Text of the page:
Oct. 6 (Bloomberg) -- The biggest need for European banks from the region’s regulators is help with financing to prevent the debt crisis from worsening, said UniCredit SpA Chief Executive Officer Federico Ghizzoni.
“For the banking sector the focus is more on liquidity rather than capital,” Ghizzoni said in an interview in Milan. “Here we need regulators supporting the market, giving easier access to banks to liquidity.”
The region’s lenders are increasing their reliance on European Central Bank funding after U.S.-based money-market funds pulled back from the region amid concern that Greece, the first euro-area nation to be bailed out last year, may default. At the same time, financial institutions are reluctant to lend to each other, limiting short-term funding options.
“The interbank market is focused on short-term maturities,” said Ghizzoni, 55, the head of Italy’s biggest bank by assets. “It’s difficult to have maturities beyond three months.”
Policy makers around the globe are seeking ways to prevent Europe’s debt crisis from pushing banks to fail and to keep the global economy from slipping into recession. Concern that Italy isn’t doing enough to reduce spending and its debt burden, the second highest in the euro zone after Greece, has pushed the average funding cost of Italian banks to the highest since 2008.
European Union officials are working on plans to boost bank capital to contain the euro-region’s debt crisis, the International Monetary Fund said yesterday. European banks may need more than 140 billion euros ($186 billion) through a program similar to the U.S. Troubled Asset Relief Program, Morgan Stanley analysts said.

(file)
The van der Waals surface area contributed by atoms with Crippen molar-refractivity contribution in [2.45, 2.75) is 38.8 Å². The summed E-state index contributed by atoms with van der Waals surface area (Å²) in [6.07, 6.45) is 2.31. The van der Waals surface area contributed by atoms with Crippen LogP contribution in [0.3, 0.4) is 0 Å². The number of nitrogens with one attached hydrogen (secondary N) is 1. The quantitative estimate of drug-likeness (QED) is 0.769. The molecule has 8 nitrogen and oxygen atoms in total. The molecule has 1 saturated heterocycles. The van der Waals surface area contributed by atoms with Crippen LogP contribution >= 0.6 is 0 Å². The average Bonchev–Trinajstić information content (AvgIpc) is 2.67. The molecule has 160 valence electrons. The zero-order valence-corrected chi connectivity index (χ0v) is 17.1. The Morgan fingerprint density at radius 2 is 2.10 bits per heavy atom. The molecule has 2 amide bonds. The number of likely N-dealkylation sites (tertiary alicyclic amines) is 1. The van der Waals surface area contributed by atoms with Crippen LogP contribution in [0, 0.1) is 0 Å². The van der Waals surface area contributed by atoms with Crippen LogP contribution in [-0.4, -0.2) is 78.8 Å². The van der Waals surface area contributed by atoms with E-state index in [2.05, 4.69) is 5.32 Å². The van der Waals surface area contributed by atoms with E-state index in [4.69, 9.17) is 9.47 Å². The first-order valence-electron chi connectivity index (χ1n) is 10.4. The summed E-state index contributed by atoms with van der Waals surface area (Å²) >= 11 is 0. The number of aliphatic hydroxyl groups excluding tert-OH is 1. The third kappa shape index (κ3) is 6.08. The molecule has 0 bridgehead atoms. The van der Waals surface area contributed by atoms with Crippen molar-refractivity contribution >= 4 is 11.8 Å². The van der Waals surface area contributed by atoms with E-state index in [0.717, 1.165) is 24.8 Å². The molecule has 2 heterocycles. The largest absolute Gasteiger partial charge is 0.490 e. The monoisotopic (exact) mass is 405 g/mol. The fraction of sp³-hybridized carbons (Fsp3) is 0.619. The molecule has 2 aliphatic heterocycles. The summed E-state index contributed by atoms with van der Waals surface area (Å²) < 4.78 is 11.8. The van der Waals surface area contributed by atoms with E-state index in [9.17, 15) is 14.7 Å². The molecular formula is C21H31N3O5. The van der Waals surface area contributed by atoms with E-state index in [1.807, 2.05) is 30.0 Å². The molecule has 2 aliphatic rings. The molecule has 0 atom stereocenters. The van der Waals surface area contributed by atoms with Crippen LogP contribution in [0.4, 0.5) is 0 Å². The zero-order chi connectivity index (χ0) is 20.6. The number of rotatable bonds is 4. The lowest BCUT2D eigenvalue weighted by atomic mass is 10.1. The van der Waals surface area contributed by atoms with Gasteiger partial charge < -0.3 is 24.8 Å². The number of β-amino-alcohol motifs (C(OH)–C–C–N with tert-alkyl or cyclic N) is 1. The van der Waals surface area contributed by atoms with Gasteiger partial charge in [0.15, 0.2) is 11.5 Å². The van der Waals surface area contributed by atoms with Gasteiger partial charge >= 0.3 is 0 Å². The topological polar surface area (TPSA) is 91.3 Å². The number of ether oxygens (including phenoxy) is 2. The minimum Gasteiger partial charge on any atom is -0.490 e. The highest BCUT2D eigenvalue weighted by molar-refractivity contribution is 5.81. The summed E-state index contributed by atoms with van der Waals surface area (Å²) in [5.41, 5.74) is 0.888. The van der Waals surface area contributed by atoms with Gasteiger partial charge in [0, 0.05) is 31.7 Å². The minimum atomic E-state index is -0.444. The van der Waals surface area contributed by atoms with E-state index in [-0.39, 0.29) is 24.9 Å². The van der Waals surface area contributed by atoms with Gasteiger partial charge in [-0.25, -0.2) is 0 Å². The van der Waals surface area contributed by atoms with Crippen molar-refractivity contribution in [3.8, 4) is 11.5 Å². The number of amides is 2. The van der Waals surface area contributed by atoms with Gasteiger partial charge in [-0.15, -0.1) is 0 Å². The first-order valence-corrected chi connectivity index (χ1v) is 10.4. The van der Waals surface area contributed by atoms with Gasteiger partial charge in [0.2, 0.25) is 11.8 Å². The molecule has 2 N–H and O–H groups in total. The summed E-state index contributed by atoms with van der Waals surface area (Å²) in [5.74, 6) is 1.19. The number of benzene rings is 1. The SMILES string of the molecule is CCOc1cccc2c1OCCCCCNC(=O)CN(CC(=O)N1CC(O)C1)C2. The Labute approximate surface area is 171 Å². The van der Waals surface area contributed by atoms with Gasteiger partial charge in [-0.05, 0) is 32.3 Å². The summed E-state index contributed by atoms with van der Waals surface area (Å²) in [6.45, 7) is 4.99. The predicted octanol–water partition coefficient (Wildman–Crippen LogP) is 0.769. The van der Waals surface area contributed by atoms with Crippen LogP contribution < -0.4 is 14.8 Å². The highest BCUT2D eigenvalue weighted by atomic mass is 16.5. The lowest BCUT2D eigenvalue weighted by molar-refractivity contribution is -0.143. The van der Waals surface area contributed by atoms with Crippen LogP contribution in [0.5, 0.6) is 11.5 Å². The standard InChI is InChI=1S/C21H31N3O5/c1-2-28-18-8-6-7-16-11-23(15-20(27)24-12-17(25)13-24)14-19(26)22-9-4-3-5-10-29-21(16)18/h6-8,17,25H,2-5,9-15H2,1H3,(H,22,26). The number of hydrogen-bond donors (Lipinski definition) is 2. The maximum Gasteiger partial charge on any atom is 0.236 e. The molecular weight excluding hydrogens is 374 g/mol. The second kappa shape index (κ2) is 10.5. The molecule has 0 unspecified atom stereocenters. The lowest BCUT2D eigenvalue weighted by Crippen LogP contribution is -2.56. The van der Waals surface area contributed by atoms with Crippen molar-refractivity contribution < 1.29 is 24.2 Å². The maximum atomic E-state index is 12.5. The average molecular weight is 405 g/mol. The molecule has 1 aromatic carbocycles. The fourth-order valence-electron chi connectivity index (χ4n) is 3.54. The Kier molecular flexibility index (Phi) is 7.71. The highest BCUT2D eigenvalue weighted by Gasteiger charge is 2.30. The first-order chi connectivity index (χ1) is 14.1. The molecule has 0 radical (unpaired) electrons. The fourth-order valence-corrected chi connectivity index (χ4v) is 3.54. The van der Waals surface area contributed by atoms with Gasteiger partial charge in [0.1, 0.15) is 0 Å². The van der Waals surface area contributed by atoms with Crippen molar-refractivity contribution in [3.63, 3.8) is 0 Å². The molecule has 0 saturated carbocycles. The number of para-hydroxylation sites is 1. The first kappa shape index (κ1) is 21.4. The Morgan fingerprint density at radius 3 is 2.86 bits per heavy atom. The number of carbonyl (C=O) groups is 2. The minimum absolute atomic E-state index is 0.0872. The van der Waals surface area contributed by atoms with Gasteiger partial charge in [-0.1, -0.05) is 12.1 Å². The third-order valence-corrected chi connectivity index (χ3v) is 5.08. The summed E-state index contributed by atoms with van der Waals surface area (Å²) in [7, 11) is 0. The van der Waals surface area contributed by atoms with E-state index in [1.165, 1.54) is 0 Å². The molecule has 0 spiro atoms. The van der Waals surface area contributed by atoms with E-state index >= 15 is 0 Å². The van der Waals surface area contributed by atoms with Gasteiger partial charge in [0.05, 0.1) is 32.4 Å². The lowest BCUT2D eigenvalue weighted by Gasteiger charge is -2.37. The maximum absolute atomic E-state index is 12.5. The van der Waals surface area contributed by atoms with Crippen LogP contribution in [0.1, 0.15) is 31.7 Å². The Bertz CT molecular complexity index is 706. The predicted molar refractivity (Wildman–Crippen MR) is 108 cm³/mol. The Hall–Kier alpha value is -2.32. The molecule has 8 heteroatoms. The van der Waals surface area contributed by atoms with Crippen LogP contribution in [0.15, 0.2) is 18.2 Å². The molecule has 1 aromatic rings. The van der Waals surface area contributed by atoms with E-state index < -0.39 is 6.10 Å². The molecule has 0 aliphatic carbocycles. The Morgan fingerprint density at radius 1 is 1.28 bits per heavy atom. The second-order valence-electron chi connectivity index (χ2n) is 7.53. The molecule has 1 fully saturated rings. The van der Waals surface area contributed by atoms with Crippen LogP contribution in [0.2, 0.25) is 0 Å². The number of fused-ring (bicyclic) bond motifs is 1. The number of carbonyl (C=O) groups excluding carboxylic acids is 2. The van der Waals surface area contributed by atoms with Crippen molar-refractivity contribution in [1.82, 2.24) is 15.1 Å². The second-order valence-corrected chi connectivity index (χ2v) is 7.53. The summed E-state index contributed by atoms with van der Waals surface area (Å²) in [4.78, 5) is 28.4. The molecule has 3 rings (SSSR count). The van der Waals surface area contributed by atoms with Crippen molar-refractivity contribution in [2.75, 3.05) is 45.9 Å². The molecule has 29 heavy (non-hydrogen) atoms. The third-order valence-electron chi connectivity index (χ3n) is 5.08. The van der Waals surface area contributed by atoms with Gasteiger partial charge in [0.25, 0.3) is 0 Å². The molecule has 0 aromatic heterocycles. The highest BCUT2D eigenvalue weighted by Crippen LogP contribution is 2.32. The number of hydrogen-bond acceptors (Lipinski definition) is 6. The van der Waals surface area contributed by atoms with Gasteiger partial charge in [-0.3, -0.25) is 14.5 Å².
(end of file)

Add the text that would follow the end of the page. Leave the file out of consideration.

The IMF has offered a slate of options to the EU to revamp the euro area’s main rescue fund, the European Financial Stability Facility, said Antonio Borges, the IMF’s European department head.
In a subsequent statement, Borges retreated from some of these suggestions. “We are not contemplating any market involvement with the EFSF,” he said. “Any alternative lending modalities to what we do now would require a different legal structure and the use of a different source of financing. We have not discussed these issues with our membership.”
Ghizzoni said the EFSF is an important instrument to bolster governance in Europe. “We need strong commitment from the single governments in terms of fiscal policy.”
The crisis will lead banks to rethink their business models, focusing on costs, efficiency and productivity, according to the UniCredit CEO. “Banks have to accept that for the next two to three years their revenue will not grow too much,” he said. “Banks need to be leaner, in their structure and more focused on their core business.”
At UniCredit, “what we are doing is to leverage more on lending to get more revenue.”
UniCredit is reviewing its strategy after being the only Italian bank to face the European stress tests without raising capital. The bank, which aims to deliver its new business plan by the end of the year, is cutting costs and risks and is focusing on its core markets to increase profitability.
“We have started to become very selective on the lending side versus the profitability of the relationship as a whole,” Ghizzoni said.
Almost 60 percent of the bank’s revenue comes from outside Italy.
UniCredit, which has already completed its 32 billion-euro funding needs for 2011, said second-quarter quarter profit more than tripled after lower provisions and higher trading income countered losses on holdings of Greek government debt. Net income rose to 511 million euros in the period, while loan-loss provisions dropped 31 percent to 1.18 billion euros.
--Editors: Dan Liefgreen, Frank Connelly
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